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Lawrence Dunn wrote:

>An excellent point.  Would it work better if the eligible institution
>held the fossil in trust for a set time, cleaning and examining it, and
>then have thr right of first refusal, but if it passed on the option, the
>fossil would be returned to the landowner for sale, any museum cleaning
>costs being passed on to the purchaser (would would have had to pay this
>cost anyway, I assume, unless fossils are generally sold uncleaned)?
>This way, the fossil gets eyeballed and cleaned by the institution, and
>then on to a colletor if not "important", or stays with the eligible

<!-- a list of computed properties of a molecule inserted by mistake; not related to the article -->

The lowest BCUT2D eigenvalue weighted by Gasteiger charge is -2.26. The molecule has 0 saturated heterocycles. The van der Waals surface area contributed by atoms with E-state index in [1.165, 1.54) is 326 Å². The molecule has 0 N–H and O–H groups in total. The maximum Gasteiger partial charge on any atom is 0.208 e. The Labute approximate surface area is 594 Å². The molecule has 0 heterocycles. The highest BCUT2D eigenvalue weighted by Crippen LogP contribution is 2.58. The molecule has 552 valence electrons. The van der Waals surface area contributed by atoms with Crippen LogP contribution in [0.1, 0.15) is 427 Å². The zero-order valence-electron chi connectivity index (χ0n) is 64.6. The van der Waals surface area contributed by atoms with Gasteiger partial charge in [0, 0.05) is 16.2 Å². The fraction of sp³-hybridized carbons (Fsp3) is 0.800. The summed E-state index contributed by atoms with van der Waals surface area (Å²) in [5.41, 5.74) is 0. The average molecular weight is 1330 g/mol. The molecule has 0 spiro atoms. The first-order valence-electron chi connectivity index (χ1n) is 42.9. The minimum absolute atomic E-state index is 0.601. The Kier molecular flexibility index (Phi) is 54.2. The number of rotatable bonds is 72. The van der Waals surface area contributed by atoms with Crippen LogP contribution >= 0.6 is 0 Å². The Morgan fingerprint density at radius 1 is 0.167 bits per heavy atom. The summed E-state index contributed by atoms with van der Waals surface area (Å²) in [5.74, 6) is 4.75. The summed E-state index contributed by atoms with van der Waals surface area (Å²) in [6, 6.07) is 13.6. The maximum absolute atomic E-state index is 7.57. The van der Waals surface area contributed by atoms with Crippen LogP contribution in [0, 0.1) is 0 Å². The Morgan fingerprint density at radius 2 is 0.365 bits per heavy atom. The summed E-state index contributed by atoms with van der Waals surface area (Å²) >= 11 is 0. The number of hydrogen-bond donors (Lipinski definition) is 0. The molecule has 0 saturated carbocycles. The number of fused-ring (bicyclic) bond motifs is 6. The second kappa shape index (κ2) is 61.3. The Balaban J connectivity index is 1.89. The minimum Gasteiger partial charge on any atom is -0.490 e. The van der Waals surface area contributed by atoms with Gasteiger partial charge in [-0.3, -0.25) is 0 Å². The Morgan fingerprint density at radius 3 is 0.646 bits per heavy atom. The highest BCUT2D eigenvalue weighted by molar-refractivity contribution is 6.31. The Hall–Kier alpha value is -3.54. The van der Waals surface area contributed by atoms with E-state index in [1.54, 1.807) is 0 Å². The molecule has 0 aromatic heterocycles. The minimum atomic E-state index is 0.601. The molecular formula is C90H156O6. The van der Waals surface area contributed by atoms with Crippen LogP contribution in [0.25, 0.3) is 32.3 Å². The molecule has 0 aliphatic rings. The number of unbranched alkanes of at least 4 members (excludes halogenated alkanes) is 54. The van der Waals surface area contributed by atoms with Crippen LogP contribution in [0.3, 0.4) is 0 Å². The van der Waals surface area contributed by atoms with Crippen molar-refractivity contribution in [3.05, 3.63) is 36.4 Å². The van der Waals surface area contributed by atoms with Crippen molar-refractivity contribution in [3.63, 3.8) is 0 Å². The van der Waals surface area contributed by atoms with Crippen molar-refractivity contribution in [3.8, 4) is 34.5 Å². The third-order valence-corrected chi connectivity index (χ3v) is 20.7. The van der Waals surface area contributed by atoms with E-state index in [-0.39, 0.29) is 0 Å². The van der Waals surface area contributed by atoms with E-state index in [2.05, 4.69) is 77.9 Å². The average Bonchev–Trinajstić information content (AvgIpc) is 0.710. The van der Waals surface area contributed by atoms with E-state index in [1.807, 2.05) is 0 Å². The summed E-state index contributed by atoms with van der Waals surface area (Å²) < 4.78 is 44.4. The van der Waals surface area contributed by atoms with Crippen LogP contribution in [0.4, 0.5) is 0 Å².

>institution if valuable.  As an added bonus, the institution's cleaning
>costs would be defrayed by the commerce in fossils.

This is a very similar situation to what happens in Bayern-Wortumberg in
Germany and it is widely recognised as the most comprehensive and equitable
management of fossil resources in the world. The laws were principly
designed for the protection of fossils from the famous Holtzmaden deposits
(late Jurassic marine reptiles, pterosaurs and invertebrates) but could,
with suitable care, be adapted to and significant fossil deposit or

Cheers, Paul

Dr Paul M.A. Willis
Consulting Vertebrate Palaeontologist
Quinkana Pty Ltd